Reveal: Three contemporary artists respond to Durer's Apocalypse and Goya's Los Caprichos.
The exhibition, at the Royal Scottish Academy in Edinburgh features work by Rowan Dahl, Alan Grieve and Derrick Guild in collaboration with Blackie House Library and Museum. The three artists worked with the original copies of Durer's and Goya's work, being inspired by each others perspective as well as the images themselves.
Throughout humanity the idea of the apocalypse, the dreaded destruction of humanity, has always been an ever present threat. Even today we are surrounded by our upcoming death, our phones flooding with information of the latest war, mass shooting or political drama that threatens our way of life. The latest books or biggest blockbusters dramatize the end as an uninhabitable land with fear lurking in the shadows ready to pounce, so when we go to see an exhibition about the apocalypse we are usually expecting work about fire, darkness, death and despair but the artists reveal another way to approach the coming doom, forcing us to reconsider what we actually know about the subject.
Grieve's work confronts us as we step through into the exhibition space. An explosion of eighty small drawings scattered along the wall as if it was left in a sense of urgency or panic. This urgency is emphasised by the drawings themselves, created with haste in a cartoon style. His childlike quality that he brings to the work is a nice juxtaposition to the original panic that hits you at first glance. Goya's and Durer's apocalypse is now seen through a child's eye. Grieve adds satire to each piece, allowing humour to enter an otherwise depressing conversation, giving us permission to laugh but with the empathy a child would have at each scenario conveyed across the wall, protecting themselves from greater harm.
On the opposite side of the room is the work by Derrick Guild. Turning away from the noise of Grieve's work the viewer is greeted with quietness, entering into a space of timelessness. Guild explores the methods of creation of the original pieces instead of solely looking at the image itself. Each piece delicately made, the paper embossed and the layers faded together in a coat of gold or black. We are encouraged to pause and spend time with the artwork, to look closer, waiting for the hidden image to fully reveal itself to us. Each piece made precious in it's simplicity. The Magnificent 7 series, fragile gold frames encompassing the gold embossed paper, hang in a row on the wall, ready to be admired and cherished by their subjects, the end not something to be feared but respected and handled with care. The destructive, chaotic end balanced by the Guild's delicate, timeless, considered works. He finds the beauty in the apocalypse.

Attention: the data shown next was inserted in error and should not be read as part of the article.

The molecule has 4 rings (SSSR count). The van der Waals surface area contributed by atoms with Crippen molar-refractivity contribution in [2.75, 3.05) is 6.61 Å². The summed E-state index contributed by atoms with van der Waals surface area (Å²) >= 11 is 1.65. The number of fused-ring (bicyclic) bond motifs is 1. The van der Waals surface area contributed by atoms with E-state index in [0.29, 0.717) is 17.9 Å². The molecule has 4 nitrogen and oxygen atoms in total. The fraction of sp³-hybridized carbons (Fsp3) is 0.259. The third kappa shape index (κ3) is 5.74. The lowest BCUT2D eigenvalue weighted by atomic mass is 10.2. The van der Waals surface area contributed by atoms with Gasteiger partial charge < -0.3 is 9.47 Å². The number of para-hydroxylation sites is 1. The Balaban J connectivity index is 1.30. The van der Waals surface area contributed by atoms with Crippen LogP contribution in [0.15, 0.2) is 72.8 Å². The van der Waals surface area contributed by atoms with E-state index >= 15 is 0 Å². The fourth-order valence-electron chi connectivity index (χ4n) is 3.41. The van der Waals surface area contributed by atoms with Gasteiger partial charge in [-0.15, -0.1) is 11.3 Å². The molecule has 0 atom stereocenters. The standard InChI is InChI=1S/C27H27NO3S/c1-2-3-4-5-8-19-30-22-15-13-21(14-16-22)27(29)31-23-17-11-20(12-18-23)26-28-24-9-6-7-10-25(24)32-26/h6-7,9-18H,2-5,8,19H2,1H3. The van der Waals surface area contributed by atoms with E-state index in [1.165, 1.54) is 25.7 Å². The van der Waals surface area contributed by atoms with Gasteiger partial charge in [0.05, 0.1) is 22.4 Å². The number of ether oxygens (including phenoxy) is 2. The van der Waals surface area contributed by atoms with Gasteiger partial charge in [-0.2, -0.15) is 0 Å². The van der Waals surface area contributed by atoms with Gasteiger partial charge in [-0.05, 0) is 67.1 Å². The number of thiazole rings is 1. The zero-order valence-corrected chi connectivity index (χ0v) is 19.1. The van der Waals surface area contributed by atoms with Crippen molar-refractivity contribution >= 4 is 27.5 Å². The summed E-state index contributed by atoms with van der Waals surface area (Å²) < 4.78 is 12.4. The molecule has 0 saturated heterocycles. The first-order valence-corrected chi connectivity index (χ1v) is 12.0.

Lastly, turning to the side wall is Dahl's work caught in the middle of the two artists. Fewer in works but no less powerful, Dahl displays several almost blank pieces of paper in a row. The paper blending into the background the eye is naturally drawn to the line work forming the mythical creatures present in Durer's work. Uncertainty lies beneath, the creatures subtracted down to their basic form, almost bare bones, makes us wonder if the creatures are growing, the doom quietly creeping up on us, or if they are fading away and the end is nothing more than fragment of our imagination. The eeriness of the creatures is unsettling but if they are nothing more than our imagination then should we not then let the apocalypse die so we can go on living?
The works explore the relationship between humanity and the world's destruction. How would we respond to our end? How do we treat the idea itself in our minds? Is it something to be feared or to be admired? Are we the cause or simply a helpless spectator? From the child like humour to the beautiful silence we should step out in contemplative thought, considering what each artist has to say, and if we're prudent we will take them with us out into the world and maybe look at the future in a different light.
Picture Below: Derrick Guild RSA, The Magnificent Seven (III)